Join us on the afternoon of Sunday, May 29th for a virtual book club event at which we will discuss author Albena Yaneva’s most recent publication: Crafting Histories: Archiving and the Quest for Architectural Legacy. Albena’s book is available in various formats. Click here to use the discount code on the flyer for an additional 30% off your purchase: CSFF2020
Albena Yaneva is Professor of Architectural Theory and director of the Manchester Architecture Research Group (MARG) at the Manchester Urban Institute. She has been Visiting Professor at Princeton School of Architecture (2013), Parsons, New School (2015) and Politecnico di Turino (2018). She held the prestigious Lise Meitner Visiting Chair in Architecture at the University of Lund, Sweden (2017-2019). Her research is intrinsically transdisciplinary and crosses the boundaries of science studies, cognitive anthropology, architectural theory and political philosophy. She is the author of several books: The Making of a Building (Peter Lang 2009), Made by the OMA: An Ethnography of Design (010 Publishers 2009), Mapping Controversies in Architecture (Routledge 2012), Five Ways to Make Architecture Political. An Introduction to the Politics of Design Practice (Bloomsbury 2017), Crafting History: Archiving and the Quest for Architectural Legacy (Cornell University Press 2020), The New Architecture of Science: Learning from Graphene (World Scientific Publishing 2020), co-authored with Nobel Laureate in Physics Sir Kostya S. Novoselov, Latour for Architects (Routledge 2022) and Architecture After Covid (Bloomsbury 2023). Her work has been translated into German, Italian, Spanish, French, Portuguese, Thai, Polish, Turkish and Japanese. Yaneva is the recipient of the RIBA President’s award for outstanding university-based research.
About Crafting History: Archiving and the Quest for Architectural Legacy:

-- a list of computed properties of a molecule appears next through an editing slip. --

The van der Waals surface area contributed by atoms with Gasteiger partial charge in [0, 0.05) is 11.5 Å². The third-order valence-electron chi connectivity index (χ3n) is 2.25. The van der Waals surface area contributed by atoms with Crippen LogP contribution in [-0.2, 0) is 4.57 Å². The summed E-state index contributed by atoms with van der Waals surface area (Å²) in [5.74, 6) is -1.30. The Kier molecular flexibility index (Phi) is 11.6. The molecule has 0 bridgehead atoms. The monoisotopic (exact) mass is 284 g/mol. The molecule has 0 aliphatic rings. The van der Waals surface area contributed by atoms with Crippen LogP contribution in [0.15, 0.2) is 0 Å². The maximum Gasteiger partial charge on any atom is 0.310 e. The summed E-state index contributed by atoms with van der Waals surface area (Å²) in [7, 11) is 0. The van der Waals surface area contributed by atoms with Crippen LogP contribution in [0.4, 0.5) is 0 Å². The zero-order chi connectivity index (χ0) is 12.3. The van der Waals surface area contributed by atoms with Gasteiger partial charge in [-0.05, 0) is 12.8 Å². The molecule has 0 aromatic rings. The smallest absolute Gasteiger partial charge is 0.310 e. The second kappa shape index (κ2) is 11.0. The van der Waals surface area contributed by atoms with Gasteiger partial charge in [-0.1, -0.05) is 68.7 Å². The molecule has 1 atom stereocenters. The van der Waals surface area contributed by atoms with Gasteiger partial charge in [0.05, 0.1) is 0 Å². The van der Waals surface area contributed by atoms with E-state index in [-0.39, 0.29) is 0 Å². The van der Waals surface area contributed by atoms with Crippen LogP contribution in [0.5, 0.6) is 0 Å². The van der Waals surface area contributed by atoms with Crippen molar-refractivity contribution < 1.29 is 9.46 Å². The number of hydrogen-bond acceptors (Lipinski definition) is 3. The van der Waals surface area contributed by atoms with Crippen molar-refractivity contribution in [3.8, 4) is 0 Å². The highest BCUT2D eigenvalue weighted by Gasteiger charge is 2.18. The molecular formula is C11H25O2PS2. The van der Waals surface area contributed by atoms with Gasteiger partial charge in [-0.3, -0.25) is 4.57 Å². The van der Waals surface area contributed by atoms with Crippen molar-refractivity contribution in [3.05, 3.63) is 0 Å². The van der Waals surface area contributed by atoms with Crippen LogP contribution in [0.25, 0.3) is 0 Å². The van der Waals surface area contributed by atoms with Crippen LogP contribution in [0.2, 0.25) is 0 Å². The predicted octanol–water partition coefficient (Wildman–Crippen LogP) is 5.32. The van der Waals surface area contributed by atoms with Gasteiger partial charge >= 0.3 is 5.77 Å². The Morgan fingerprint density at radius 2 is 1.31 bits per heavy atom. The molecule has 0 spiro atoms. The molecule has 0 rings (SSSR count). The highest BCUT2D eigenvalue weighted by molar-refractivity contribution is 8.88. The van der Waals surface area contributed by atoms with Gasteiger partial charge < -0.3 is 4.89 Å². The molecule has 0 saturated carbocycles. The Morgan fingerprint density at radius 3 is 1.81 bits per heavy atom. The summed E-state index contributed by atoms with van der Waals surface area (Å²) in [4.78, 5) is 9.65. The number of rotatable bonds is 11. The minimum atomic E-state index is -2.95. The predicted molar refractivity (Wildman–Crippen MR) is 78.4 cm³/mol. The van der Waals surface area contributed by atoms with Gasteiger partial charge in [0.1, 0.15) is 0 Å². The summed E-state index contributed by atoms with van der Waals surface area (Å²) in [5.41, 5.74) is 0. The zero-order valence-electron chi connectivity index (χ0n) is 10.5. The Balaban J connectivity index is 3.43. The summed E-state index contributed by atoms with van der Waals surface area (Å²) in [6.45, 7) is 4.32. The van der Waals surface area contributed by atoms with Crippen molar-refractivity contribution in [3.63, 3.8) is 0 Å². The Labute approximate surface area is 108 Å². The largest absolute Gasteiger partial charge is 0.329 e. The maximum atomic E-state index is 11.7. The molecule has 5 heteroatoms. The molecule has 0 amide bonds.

What constitutes an archive in architecture? What forms does it take? What epistemology does it perform? What kind of craft is archiving? Crafting History provides answers and offers insights on the ontological granularity of the archive and its relationship with architecture as a complex enterprise that starts and ends much beyond the act of building or the life of a creator.
In this book we learn how objects are processed and catalogued, how a classification scheme is produced, how models and drawings are preserved, and how born-digital material battles time and technology obsolescence. We follow the work of conservators, librarians, cataloguers, digital archivists, museum technicians, curators, and architects, and we capture archiving in its mundane and practical course.
Based on ethnographic observation at the Canadian Centre for Architecture and interviews with a range of practitioners, including Álvaro Siza and Peter Eisenman, Albena Yaneva traces archiving through the daily work and care of all its participants, scrutinizing their variable ontology, scale, and politics. Yaneva addresses the strategies practicing architects employ to envisage an archive- based future and tells a story about how architectural collections are crafted so as to form the epistemological basis of architectural history.
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